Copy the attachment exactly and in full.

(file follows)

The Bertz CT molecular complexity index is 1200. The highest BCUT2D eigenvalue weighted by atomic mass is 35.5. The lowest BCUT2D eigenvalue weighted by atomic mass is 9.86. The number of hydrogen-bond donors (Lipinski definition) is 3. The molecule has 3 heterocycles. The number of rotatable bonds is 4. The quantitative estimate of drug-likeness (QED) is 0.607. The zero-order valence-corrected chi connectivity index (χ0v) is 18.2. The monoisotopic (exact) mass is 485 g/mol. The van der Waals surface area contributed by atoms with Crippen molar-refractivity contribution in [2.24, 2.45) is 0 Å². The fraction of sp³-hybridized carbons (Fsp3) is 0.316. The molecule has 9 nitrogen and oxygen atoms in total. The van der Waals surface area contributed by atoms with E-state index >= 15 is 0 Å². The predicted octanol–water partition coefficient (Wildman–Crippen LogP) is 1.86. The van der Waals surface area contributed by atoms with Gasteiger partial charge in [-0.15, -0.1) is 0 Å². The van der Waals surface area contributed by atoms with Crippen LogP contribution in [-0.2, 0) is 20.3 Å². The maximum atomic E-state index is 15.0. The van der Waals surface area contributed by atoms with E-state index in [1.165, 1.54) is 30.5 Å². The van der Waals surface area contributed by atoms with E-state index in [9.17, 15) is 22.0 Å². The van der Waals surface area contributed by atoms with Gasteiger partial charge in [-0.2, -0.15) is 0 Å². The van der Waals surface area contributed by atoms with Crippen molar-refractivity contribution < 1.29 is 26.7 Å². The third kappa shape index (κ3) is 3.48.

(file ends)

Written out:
The Bertz CT molecular complexity index is 1200. The highest BCUT2D eigenvalue weighted by atomic mass is 35.5. The lowest BCUT2D eigenvalue weighted by atomic mass is 9.86. The number of hydrogen-bond donors (Lipinski definition) is 3. The molecule has 3 heterocycles. The number of rotatable bonds is 4. The quantitative estimate of drug-likeness (QED) is 0.607. The zero-order valence-corrected chi connectivity index (χ0v) is 18.2. The monoisotopic (exact) mass is 485 g/mol. The van der Waals surface area contributed by atoms with Crippen molar-refractivity contribution in [2.24, 2.45) is 0 Å². The fraction of sp³-hybridized carbons (Fsp3) is 0.316. The molecule has 9 nitrogen and oxygen atoms in total. The van der Waals surface area contributed by atoms with E-state index >= 15 is 0 Å². The predicted octanol–water partition coefficient (Wildman–Crippen LogP) is 1.86. The van der Waals surface area contributed by atoms with Gasteiger partial charge in [-0.15, -0.1) is 0 Å². The van der Waals surface area contributed by atoms with Crippen LogP contribution in [-0.2, 0) is 20.3 Å². The maximum atomic E-state index is 15.0. The van der Waals surface area contributed by atoms with E-state index in [1.165, 1.54) is 30.5 Å². The van der Waals surface area contributed by atoms with E-state index in [9.17, 15) is 22.0 Å². The van der Waals surface area contributed by atoms with Gasteiger partial charge in [-0.2, -0.15) is 0 Å². The van der Waals surface area contributed by atoms with Crippen molar-refractivity contribution < 1.29 is 26.7 Å². The third kappa shape index (κ3) is 3.48.